Our work of our association is not limited to Kahla, but, due to the many victims, we cooperate and correspond with many institutions, historians, associations and many more throughout Europe.
Anja, our association member in Belgium, continues the research regarding the forced labor in the “REIMAHG” with a lot of commitment, empathy and intensity. A constant exchange of information, close cooperation and support resulted in many new results of this work, which is so important to us.
Today, after 75 years, there are only a few survivors who came to Kahla as forced laborers. They are important to tell us their story and thus contribute another puzzle piece to the historical picture of the “REIMAHG”.
On the basis of our nationwide appeal, Anja met with Eduard Geysen, now 97 years old. He survived the camps in Großpürschütz and Lager E in Eichenberg.
His story began on 9 July 1944, when he was arrested and deported via Herentals, Antwerp and Etterbeek to a camp in Weimar, from where he was then transferred to Kahla a short time later, on 15 July.
He arrived at the camp in Großpürschütz, where he and his comrades were housed until the end of December 1944. He tells us that living conditions in the camp were very primitive. At first, they slept only on the straw-lined floor. From the camp they walked every day, as an unguarded column to work on the Walpersberg. Eduard worked alternately in the tunnels andat the runway construction on the mountain, which were both heavy work assignments, confirmed by many other eyewitnesses.
Food played a very important role in Eduard’s memory. Among other things, he told us that in the morning they received a kind of coffee and a piece of bread, sometimes with some sausage and butter. He always divided this bread in half, one part he ate immediately, the other he kept.
At lunchtime they usually got a watery beetroot soup and in the evening in the camp a white porridge that always tasted bad. Later, they received only bread in the morning and in the evening.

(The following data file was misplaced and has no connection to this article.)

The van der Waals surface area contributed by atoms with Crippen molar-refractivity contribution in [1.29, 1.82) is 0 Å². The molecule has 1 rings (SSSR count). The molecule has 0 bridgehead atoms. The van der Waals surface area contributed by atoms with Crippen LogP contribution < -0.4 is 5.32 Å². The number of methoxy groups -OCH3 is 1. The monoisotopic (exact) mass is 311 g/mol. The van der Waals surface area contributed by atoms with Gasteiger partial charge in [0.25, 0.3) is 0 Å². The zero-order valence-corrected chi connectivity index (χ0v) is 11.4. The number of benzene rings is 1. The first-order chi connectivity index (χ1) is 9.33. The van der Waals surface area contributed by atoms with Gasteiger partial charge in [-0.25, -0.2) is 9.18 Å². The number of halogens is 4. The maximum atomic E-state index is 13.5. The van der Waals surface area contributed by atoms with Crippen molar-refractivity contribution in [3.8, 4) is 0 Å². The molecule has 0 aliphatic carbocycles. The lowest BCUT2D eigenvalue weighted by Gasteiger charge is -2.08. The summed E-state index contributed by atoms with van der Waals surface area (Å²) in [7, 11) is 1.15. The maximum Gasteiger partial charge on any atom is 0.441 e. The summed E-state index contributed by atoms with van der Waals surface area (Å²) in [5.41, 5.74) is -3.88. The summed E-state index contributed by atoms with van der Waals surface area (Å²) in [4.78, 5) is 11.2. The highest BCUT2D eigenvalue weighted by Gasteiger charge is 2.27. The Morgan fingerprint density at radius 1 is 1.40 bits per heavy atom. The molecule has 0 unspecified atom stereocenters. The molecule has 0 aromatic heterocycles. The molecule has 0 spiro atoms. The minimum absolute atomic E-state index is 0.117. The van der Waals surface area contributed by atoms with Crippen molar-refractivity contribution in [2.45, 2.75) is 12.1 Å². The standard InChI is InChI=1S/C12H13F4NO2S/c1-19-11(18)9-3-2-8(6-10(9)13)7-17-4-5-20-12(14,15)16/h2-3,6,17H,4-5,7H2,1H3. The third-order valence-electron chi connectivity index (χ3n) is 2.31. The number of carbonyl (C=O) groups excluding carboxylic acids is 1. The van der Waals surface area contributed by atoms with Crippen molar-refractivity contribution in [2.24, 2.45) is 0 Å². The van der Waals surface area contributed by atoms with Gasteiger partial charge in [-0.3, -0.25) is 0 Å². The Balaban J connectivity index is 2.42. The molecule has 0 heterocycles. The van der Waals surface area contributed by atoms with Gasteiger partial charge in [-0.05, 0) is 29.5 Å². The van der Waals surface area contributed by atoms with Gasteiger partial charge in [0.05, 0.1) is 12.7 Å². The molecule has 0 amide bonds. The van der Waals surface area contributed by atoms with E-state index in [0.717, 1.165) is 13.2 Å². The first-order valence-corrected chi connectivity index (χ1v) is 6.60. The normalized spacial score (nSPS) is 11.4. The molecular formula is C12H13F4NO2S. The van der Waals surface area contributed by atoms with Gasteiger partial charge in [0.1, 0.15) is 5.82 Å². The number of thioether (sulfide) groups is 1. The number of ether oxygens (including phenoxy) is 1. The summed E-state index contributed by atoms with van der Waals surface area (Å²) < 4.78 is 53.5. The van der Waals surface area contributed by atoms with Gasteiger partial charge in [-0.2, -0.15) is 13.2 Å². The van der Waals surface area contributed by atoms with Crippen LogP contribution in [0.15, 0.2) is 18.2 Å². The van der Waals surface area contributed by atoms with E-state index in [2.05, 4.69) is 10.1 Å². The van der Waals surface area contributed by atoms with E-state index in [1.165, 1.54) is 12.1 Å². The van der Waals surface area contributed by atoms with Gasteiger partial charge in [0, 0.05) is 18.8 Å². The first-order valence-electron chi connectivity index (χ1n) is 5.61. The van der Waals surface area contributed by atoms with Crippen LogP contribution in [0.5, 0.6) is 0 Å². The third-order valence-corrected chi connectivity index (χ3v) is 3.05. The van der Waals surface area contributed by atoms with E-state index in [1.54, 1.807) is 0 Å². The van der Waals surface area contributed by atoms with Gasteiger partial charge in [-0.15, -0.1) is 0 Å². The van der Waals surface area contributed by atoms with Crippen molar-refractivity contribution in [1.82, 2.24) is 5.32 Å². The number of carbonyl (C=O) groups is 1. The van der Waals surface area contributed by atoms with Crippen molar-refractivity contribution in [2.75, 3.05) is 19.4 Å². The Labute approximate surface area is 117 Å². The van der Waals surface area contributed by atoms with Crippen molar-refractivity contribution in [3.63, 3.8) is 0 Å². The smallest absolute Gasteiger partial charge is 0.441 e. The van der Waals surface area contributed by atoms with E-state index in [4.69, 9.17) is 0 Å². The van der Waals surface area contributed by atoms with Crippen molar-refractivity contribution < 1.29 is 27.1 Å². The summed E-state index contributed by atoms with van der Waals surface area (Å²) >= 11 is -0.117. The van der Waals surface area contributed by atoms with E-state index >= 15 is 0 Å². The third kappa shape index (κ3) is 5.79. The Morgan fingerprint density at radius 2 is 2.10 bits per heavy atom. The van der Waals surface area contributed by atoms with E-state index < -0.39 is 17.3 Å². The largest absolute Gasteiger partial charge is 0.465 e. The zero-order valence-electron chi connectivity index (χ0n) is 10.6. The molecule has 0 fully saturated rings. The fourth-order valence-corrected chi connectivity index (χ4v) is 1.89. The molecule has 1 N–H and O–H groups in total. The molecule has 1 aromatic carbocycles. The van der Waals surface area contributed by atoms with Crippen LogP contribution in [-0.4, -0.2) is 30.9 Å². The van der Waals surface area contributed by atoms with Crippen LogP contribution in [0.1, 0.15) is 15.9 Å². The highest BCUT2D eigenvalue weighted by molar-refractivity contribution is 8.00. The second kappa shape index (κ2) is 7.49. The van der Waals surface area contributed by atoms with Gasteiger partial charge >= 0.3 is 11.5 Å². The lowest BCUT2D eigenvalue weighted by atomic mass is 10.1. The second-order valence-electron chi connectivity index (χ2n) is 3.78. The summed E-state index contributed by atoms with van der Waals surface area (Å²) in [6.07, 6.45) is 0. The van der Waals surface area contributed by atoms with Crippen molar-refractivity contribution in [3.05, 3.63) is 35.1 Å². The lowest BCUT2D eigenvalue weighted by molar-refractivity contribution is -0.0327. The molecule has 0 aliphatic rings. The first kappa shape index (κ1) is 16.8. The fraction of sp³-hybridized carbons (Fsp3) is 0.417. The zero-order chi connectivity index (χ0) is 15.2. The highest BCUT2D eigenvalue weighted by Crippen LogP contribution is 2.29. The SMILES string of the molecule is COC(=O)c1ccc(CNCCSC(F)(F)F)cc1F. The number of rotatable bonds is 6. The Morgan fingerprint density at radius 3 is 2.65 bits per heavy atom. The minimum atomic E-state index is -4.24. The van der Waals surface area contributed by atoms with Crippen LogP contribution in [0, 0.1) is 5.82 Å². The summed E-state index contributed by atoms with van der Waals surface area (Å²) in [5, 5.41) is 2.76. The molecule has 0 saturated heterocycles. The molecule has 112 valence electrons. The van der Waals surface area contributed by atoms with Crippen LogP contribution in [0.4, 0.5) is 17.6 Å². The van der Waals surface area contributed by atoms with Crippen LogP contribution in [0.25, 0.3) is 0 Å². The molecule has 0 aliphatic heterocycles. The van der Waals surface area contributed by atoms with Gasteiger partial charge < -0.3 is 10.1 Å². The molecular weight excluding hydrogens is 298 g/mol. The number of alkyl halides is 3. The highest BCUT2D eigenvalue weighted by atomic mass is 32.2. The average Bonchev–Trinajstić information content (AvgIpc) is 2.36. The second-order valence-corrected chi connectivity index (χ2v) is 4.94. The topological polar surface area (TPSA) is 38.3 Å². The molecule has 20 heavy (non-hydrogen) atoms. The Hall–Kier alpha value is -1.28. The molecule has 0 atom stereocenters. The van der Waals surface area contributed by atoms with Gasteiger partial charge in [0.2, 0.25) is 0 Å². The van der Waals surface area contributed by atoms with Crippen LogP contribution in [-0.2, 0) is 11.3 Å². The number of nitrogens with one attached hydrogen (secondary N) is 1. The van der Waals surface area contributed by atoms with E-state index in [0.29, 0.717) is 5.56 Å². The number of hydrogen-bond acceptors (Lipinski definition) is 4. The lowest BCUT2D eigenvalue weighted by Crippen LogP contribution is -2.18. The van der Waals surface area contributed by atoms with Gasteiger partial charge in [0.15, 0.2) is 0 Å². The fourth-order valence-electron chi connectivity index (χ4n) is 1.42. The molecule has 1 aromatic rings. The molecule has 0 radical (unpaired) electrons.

A big problem for all camp inmates was the massive lice infestation. Despite all efforts to decimate them, they were everywhere and all countermeasures were hardly crowned with success.
Eduard smiled and emphasized that despite all the adversity, the camaraderie in the group was very strong and helped them all over the difficult time.
In January 1945, he and his comrades were transferred to Lager E near Eichenberg due to an re-organization. Walking through heavy snow, they hoped that the conditions would be better in the new camp. However upon arriving at Lager E, the camp commander called them bandits and saboteurs and said that none of them would leave the camp. They quickly realized that there was hardly any way to organize extra food, as they didn’t have any more tobacco, which could be exchanged for food.
The SS guards in the camp were very active in guarding the Lager and would wake up the forced labouers in the middle of the night to count them. Eduard also received several blows from the guards.
The winter of 1944/45 was very cold. In order to protect himself against the blistering cold, he put on all his clothes, above them an empty cement bag and a work coat, which he had received from a German. That helped him against the cold and prevented him of becoming sick, something that wasn’t meant for everyone…
Upon the arrival of the American army, he was able to escape from the Lager E, together with three comrades and return to Belgium. Upon his arrival at home, he was warmly welcomed. He later visited the family of one of his friends, but didn’t know a the time that his friend hadn’t survived. It would take 74 years and due to our archives and research, Anja was able to inform him about the sad destiny of his friend.
We were very happy that Eduard took the time for this interview, in order to tell Anja his story. She was quite impressed and will surely not forget this moment!
A big thank you to Eduard, Conny (his daughter) and Anja!